eGFR <60 ml/min/1.73m2


1, 1.7


eGFR <60 ml/min/1.73m2


1.1, 1.6


Physical activity



0.5, 1.1


Menarch age (years)


1–2 times/week


0.2, 0.9




1, 1.8


>2 times/week


0.2, 0.8


Pregnancies (no)



Ex smoker


0.9, 1.5




1.1, 1.5




1, 1.9



CI confidence interval, eGFR estimated glomerular filtration rate, OR odds ratio, RBC red blood cells, WBC white blood cells.

aEstimates are adjusted for age, wine consumption, physical activity and smoking. Reference category is the first quintile or normal range for quantitative variables and never/otherwise for qualitative variables.

bSerum uric acid >7.0 mg/dL in men and >6.0 mg/dL in women.

cIntraclass correlation coefficient (the proportion of the total variance in the outcome attributable to village and family effect) at the village level and at the family-within-village level are both ρ = 0.01811053.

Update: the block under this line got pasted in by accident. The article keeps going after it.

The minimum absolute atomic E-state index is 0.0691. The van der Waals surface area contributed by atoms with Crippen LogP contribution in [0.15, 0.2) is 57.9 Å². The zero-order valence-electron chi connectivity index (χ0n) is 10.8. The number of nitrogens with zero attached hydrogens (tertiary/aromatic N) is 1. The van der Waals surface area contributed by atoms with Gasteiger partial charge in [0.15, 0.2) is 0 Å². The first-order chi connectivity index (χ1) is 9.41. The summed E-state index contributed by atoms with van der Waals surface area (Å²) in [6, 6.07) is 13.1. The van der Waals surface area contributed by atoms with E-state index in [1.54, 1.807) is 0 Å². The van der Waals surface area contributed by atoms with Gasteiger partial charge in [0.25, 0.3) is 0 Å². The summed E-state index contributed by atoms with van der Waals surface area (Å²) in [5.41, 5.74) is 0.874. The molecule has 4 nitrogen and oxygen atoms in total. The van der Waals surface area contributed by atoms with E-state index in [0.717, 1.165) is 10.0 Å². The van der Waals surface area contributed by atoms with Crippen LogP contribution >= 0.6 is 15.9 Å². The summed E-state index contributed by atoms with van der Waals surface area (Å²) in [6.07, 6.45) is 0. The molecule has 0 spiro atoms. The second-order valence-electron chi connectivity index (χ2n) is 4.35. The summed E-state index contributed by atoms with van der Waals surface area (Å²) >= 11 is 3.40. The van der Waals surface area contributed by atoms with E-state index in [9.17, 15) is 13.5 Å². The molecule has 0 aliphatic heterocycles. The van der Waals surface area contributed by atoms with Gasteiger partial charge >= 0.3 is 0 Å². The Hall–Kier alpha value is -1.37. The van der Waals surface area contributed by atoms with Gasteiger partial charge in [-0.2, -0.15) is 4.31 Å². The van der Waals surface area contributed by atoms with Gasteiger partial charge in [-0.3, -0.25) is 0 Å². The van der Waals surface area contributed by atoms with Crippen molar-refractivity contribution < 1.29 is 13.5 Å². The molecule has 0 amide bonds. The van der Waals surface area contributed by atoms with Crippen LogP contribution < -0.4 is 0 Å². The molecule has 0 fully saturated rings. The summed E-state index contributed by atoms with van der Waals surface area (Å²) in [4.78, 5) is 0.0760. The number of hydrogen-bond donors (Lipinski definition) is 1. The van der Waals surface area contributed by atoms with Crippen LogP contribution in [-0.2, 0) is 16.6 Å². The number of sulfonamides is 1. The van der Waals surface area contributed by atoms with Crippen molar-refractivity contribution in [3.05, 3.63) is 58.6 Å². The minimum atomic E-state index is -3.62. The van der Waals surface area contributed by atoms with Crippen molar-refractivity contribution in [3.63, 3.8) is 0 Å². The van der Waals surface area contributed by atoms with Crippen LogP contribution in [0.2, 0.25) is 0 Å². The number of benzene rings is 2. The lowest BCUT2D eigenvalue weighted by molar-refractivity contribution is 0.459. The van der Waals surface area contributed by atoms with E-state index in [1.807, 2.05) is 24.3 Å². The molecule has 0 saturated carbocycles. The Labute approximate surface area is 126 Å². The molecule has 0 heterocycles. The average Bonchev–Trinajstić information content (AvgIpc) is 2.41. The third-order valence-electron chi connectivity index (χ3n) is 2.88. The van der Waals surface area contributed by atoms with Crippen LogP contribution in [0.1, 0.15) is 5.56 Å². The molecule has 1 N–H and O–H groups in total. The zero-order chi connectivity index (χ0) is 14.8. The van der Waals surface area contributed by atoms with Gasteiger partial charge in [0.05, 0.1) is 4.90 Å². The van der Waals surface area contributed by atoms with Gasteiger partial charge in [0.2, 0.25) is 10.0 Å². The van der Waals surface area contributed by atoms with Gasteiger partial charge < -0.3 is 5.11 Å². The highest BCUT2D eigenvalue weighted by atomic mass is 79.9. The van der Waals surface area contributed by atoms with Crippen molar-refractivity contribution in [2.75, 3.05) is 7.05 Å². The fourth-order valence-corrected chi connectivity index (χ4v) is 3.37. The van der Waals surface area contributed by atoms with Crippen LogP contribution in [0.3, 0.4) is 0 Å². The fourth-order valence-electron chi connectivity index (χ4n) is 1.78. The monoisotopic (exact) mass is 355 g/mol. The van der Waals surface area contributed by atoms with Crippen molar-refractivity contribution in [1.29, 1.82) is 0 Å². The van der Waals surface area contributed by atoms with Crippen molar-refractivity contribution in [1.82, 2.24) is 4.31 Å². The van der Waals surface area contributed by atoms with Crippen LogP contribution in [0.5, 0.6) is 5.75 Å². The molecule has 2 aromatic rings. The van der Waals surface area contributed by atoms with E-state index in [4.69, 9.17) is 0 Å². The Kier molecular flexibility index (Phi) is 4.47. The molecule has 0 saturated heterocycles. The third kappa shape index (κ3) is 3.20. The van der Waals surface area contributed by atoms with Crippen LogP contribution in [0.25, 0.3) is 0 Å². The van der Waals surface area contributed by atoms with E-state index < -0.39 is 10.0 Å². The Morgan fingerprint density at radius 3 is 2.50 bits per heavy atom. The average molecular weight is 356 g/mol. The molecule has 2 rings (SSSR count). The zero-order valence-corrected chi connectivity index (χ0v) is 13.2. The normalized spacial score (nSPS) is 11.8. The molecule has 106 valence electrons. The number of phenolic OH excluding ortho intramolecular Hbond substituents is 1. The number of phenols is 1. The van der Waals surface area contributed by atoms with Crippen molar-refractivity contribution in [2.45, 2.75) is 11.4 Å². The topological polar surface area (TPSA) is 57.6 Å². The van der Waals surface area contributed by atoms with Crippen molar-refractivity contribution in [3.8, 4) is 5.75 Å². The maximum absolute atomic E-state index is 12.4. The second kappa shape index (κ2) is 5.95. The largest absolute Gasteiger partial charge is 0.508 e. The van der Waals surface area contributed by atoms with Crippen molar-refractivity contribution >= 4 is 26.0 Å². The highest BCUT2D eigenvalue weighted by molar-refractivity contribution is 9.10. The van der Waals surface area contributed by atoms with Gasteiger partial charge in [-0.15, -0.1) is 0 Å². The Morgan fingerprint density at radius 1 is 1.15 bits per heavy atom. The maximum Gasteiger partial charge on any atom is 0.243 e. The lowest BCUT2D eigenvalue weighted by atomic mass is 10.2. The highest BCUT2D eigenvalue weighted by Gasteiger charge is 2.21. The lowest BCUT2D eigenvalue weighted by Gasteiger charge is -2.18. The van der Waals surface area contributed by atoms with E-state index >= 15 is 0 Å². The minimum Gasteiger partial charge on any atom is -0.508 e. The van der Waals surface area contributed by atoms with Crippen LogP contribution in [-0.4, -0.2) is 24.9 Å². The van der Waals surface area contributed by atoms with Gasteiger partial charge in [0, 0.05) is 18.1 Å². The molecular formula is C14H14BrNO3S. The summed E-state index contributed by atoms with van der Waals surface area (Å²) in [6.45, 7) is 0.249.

dIntraclass correlation coefficient is ρ = 0.04958685 at the village level and ρ = 0.07525541 at the family-within-village level.

Results of heritability analysis are presented in Table 4. MetS heritability was 48% (p = 1.62 × 10−25), with no significant difference among villages. Most common combinations showed heritabilities of 53 and 52%, for BP + HDL + TRIG and BP + HDL + WAIST, respectively (Additional file 4: Figure S3, shows two pedigrees as an example of such high degree of familial aggregation); for BP + HDL + TRIG + WAIST combination heritability was 34%, and for BP + HDL + WAIST + TRIG + GLU combination it was 58%; while for BP + GLU + WAIST combination heritability (17%) was not significantly different from zero. Finally, heritability of each single MetS component was estimated, showing HDL-cholesterol and waist circumference as highly heritable traits.
Table 4

Heritability of MetS


Heritability (%)

p value*

Covariatesa (%)



1.62 × 10−25




5.80 × 10−9




2.00 × 10−7